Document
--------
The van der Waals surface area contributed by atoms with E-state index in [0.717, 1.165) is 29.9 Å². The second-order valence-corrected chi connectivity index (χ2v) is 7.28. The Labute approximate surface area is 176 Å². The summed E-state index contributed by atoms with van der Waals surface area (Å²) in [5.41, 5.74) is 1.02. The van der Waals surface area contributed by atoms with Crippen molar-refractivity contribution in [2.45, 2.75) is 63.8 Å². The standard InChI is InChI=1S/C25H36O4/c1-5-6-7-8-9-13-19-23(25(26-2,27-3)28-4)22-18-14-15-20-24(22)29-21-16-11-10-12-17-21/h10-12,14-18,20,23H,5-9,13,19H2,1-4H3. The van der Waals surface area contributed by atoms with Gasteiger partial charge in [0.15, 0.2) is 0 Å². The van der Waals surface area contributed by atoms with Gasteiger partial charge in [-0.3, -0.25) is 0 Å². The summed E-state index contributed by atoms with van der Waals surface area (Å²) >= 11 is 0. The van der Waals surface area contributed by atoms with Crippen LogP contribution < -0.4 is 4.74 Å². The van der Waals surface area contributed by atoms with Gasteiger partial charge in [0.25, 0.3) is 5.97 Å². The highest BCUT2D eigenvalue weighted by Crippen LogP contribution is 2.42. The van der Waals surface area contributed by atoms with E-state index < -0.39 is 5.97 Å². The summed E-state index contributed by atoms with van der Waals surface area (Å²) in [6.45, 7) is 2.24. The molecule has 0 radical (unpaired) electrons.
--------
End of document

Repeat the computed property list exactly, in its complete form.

The van der Waals surface area contributed by atoms with E-state index in [0.717, 1.165) is 29.9 Å². The second-order valence-corrected chi connectivity index (χ2v) is 7.28. The Labute approximate surface area is 176 Å². The summed E-state index contributed by atoms with van der Waals surface area (Å²) in [5.41, 5.74) is 1.02. The van der Waals surface area contributed by atoms with Crippen molar-refractivity contribution in [2.45, 2.75) is 63.8 Å². The standard InChI is InChI=1S/C25H36O4/c1-5-6-7-8-9-13-19-23(25(26-2,27-3)28-4)22-18-14-15-20-24(22)29-21-16-11-10-12-17-21/h10-12,14-18,20,23H,5-9,13,19H2,1-4H3. The van der Waals surface area contributed by atoms with Gasteiger partial charge in [0.15, 0.2) is 0 Å². The van der Waals surface area contributed by atoms with Gasteiger partial charge in [-0.3, -0.25) is 0 Å². The summed E-state index contributed by atoms with van der Waals surface area (Å²) >= 11 is 0. The van der Waals surface area contributed by atoms with Crippen LogP contribution < -0.4 is 4.74 Å². The van der Waals surface area contributed by atoms with Gasteiger partial charge in [0.25, 0.3) is 5.97 Å². The highest BCUT2D eigenvalue weighted by Crippen LogP contribution is 2.42. The van der Waals surface area contributed by atoms with E-state index < -0.39 is 5.97 Å². The summed E-state index contributed by atoms with van der Waals surface area (Å²) in [6.45, 7) is 2.24. The molecule has 0 radical (unpaired) electrons.